There are a lot of foods it just doesn’t make sense to make at home. I tried making butter once: at the end of the day, I had a very messy kitchen and some very expensive butter that wasn’t any better than store-bought. Some foods, like ketchup or cola, are a matter of complexity; you’re never going to create something as well-balanced and harmonious as Heinz or Coke.

Yogurt isn’t one of those foods. It’s cheaper than buying it ready-made (in my case it costs about the same, but I buy fancy milk and strain my yogurt extra-thick). It’s ridiculously easy to make, taking less than an hour of actual work. And, most importantly, it tastes infinitely better than any commercial yogurt I’ve ever had in the U.S., including fancy yogurt from the farmer’s market.


Makes 1-2 quarts


  • Two quarts whole milk
  • 2-3 tbsp plain yogurt


Put both quarts of milk in a pot and heat on the stove, stirring regularly. As soon as it reaches 180 degrees, remove it from heat. This denatures the proteins, which I’ve been led to believe yields to a firmer yogurt.

From here, you need to cool the yogurt down to just below 120 degrees. Above 120 degrees, the bacteria that turn the milk into yogurt will die, and at temperatures cooler than 100 degrees they just won’t do very much. I personally use an ice water bath in the sink, but you could just let it sit a while.

Once the milk is in that magic 110-120 degree range, take 2-3 tablespoons of plain yogurt and mix with about a cup of the warm milk. Take two quart mason jars and evenly divide both the milk-yogurt mixture and the rest of the milk between them so there’s an even distribution of the yogurt culture between the two jars, then put the lids on. If you don’t have quart mason jars lying around, feel free to use whatever sized containers you’d like, so long as they can be tightly closed.

You now need to keep your yogurt at 110-120 degrees for 6-8 hours to culture. Take a large pot and heat some water to around 120 degrees, and put the mason jars inside the pot of water. You want the pot to have just enough water in it so that when the jars are inside, the water comes up to just below their lids. Put a lid on the pot, put it somewhere it won’t be disturbed, and leave it be. (If your oven has a pilot light, some people just put the jars in there instead).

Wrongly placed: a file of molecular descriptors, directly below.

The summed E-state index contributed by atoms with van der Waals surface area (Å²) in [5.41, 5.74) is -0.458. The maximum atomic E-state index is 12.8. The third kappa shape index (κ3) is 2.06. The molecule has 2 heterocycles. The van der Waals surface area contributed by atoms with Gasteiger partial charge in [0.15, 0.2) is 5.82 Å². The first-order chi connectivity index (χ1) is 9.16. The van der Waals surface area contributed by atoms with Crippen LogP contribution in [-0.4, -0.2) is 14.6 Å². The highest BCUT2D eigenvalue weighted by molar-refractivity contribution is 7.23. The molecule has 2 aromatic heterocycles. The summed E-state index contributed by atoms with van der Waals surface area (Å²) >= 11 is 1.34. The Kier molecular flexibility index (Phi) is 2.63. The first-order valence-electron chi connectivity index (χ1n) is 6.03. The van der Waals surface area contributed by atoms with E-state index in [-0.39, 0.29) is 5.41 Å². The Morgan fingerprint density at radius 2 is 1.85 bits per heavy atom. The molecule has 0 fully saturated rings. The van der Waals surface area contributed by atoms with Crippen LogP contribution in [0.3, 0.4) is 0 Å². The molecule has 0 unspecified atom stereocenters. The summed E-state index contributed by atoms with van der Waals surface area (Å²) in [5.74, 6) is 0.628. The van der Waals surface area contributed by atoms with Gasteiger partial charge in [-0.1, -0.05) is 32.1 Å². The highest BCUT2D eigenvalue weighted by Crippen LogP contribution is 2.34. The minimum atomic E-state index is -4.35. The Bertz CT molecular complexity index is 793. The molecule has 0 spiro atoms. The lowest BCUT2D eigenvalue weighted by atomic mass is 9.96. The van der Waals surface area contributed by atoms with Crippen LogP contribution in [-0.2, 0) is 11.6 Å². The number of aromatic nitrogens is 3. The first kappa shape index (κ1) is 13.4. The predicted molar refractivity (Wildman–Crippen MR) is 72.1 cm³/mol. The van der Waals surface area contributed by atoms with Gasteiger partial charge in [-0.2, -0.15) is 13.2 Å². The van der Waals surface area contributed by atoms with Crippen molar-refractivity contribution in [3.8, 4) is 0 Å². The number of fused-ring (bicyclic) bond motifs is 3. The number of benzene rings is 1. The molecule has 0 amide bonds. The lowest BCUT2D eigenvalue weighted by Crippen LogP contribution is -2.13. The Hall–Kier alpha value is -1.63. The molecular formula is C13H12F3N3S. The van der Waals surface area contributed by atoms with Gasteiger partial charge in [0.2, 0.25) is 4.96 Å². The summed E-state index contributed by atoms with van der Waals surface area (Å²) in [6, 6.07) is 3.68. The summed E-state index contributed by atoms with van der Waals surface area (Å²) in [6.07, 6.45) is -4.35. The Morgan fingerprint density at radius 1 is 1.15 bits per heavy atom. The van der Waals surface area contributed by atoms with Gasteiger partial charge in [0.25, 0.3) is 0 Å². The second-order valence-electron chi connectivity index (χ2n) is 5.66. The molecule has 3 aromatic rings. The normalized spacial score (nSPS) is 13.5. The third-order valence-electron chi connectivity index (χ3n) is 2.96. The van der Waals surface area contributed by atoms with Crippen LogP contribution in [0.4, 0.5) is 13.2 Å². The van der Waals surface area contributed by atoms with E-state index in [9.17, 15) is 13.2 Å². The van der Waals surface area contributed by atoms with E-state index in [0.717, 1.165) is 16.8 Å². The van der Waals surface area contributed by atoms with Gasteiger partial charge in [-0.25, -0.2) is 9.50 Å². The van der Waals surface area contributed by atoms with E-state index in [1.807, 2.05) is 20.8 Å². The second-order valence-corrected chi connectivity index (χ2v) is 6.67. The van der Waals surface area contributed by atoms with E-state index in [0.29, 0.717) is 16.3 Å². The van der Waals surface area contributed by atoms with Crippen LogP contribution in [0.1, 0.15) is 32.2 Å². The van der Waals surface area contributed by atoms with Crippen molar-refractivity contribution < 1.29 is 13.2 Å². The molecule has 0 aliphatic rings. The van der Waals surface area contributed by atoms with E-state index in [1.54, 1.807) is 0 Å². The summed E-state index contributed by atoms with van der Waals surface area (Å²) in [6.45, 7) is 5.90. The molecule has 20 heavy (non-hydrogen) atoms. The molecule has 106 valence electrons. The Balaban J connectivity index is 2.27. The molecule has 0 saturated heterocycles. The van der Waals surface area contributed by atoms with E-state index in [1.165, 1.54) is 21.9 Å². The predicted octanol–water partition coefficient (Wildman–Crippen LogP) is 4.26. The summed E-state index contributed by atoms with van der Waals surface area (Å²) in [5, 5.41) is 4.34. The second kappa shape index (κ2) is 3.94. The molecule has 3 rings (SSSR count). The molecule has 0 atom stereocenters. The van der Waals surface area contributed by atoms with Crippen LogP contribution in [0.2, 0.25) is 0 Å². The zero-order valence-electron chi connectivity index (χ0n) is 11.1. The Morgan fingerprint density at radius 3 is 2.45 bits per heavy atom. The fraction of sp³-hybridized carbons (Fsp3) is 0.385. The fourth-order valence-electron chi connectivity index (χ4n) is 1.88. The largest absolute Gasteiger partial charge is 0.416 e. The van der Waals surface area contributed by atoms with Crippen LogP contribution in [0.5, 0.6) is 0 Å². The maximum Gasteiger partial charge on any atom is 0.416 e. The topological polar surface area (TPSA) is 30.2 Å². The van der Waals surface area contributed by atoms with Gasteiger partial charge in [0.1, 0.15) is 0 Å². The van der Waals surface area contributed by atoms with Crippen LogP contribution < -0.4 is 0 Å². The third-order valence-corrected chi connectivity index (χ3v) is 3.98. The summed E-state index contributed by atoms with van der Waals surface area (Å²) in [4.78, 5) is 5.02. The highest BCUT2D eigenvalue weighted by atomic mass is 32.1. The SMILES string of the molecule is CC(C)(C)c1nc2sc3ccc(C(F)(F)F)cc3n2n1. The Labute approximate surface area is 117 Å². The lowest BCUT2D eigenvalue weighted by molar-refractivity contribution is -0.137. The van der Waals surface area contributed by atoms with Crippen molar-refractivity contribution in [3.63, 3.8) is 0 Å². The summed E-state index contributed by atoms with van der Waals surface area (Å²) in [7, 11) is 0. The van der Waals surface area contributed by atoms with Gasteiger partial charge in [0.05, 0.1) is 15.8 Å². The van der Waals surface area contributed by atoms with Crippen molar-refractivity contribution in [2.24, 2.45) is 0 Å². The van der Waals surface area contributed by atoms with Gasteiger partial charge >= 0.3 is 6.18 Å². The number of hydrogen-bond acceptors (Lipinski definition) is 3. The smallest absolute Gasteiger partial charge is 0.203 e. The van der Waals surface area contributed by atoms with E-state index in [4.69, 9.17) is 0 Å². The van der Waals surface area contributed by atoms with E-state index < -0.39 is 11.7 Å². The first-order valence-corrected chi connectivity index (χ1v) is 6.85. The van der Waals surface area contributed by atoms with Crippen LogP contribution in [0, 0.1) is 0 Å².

I tend to check on the temperature every couple of hours and pop the entire thing on the stove for a few minutes to get the temperature back up into the 110-120 degree range if it drops below 100, but I wouldn’t worry too much about it.

The yogurt should be done when picking up one of the jars and turning it over makes it apparent that there is a single solid object inside rather than a liquid. When you’re satisfied, move the yogurt to the fridge.

For thicker, Greek-style yogurt, strain it through some cheesecloth (paper towels on top of a strainer can work in a pinch). The longer you leave it, the thicker it’ll get. I typically let it strain inside the fridge for a full 6-8 hours, which results in a quart of whey and just under a quart of luxuriously thick and creamy yogurt.

A note about fermentation

With fermented foods like yogurt, adding temperature has a similar effect to adding time. The longer or warmer your yogurt ferments, the thicker and more sour it will be. Want it less tangy? Don’t ferment it as long. Is the temperature a bit on the low end? Feel free to compensate by letting it ferment a little while longer. If you were making yogurt on a commercial scale you’d need to treat it as a precise science, sure, but when making yogurt at home I’ve found you’re better off relaxing and just going with the flow.